I don't know what this Rose is, but it's simply stunning when it's blooming, and it makes for a lovely frame at my kitchen window! In the foreground is the stalk from the other Hollyhock - well above the roof line.

It's going to be hard to leave here, and we'll miss so many of the neighbors, but we're both looking forward to the new adventure in Georgia

Sunday, April 3, 2016

Chickens are good for what ails ya...

I've been stressing for the last several days, (ever since Wally's passing)  because earlier in the day on Wednesday,  I had promised my workmate Shirley, that I would try and find a couple of small hens for her.  Then with the stress of Wally collapsing, and then later, with us all dealing with the heartbreaking outcome.... the whole "I'll try and get you some chickens, Miz Shirley" idea was kind of forgotten.

But no sooner had Shirley left,and gotten home, then she called us at work to tell us that when she had gotten home, she found that her house had been broken into, while she was at work!

We kept her on the line until the sheriff and her daughter arrived to deal with it all, but I kept agonizing over the complete awfulness of the entire day for her, and  I seriously worried about it's impact on this sweet older lady.  Shirley is no spring chicken herself,  (for goodness sake, don't ever tell her I said that!) and  I knew that although the whole day had been rough on all of us,  it had been completely overwhelming for her.

 So now I was on the look-out for chickens.  I called here.... I called there... I sent emails... and I sent messages,  but I was having no luck finding a few small hens.  Until yesterday - when I hit the jackpot!
The woman I worked with yesterday, said that she had heard that her neighbor was getting rid of their chickens, in preparation for a bunch of new chicks - and that they didn't want their slightly older "girls" hen-pecking the young ones.  She would check into it for me... and then this morning, she called me back and said, "come and get them"!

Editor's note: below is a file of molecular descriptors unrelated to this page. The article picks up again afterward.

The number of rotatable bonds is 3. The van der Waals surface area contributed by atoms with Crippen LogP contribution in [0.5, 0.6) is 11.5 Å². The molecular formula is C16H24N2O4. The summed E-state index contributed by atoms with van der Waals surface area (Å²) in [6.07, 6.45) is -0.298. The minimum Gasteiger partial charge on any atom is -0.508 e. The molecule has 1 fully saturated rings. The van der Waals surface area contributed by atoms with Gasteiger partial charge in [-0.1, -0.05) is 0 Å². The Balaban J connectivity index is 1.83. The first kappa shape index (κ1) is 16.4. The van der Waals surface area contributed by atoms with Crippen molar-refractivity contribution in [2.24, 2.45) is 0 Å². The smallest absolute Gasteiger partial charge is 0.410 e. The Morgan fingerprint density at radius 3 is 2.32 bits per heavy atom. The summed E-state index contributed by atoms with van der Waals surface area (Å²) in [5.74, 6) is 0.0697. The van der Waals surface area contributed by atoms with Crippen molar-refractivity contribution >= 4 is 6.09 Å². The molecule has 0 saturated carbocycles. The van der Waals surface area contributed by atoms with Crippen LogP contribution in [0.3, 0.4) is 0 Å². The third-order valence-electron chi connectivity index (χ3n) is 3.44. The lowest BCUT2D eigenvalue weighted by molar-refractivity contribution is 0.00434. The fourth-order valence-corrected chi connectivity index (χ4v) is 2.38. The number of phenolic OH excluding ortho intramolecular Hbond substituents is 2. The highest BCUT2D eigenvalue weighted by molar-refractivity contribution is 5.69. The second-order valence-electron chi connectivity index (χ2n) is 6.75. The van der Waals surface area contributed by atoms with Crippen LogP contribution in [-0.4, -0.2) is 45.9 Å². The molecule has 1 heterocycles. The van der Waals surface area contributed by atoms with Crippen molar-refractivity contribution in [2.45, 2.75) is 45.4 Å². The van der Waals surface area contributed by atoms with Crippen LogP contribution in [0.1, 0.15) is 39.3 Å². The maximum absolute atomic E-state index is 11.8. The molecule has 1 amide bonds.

We gathered up a box to put the ladies in, then called Shirley, to tell her that we would be bringing her some babies soon... and the excitement and joy in her voice, had me almost in tears!

Well... when we got to the place where we were picking up the hens, they had decided to hide under some snarly old bushes, and they were kind of hard to coax out... one hen took off, screeching her head off, but Dan saved the day (and muddied his clothes) by crawling right on in there, and catching the first one.

And what a beauty she was!
A gorgeous, gorgeous Golden Laced Wyandotte... and not the plain white Leghorn I had been expecting!  (why was I expecting a Leghorn?  Who knows?)

   Photo borrowed from

The one that had taken off when we first got there, had gone straight back to her chicken yard, so once we got inside the yard and got the door closed tight, it was no trouble at all to catch her .

And we had another beauty!
This time a gorgeous wheaten and white Ameraucana - with her sweet little earmuffs and beard... looking so much like my Esther (we gave my small flock away a week or so back, because we're moving) that I almost cried!   I  just adore their funny little faces,  and the bonus is,  that they lay the prettiest blue eggs you ever did see!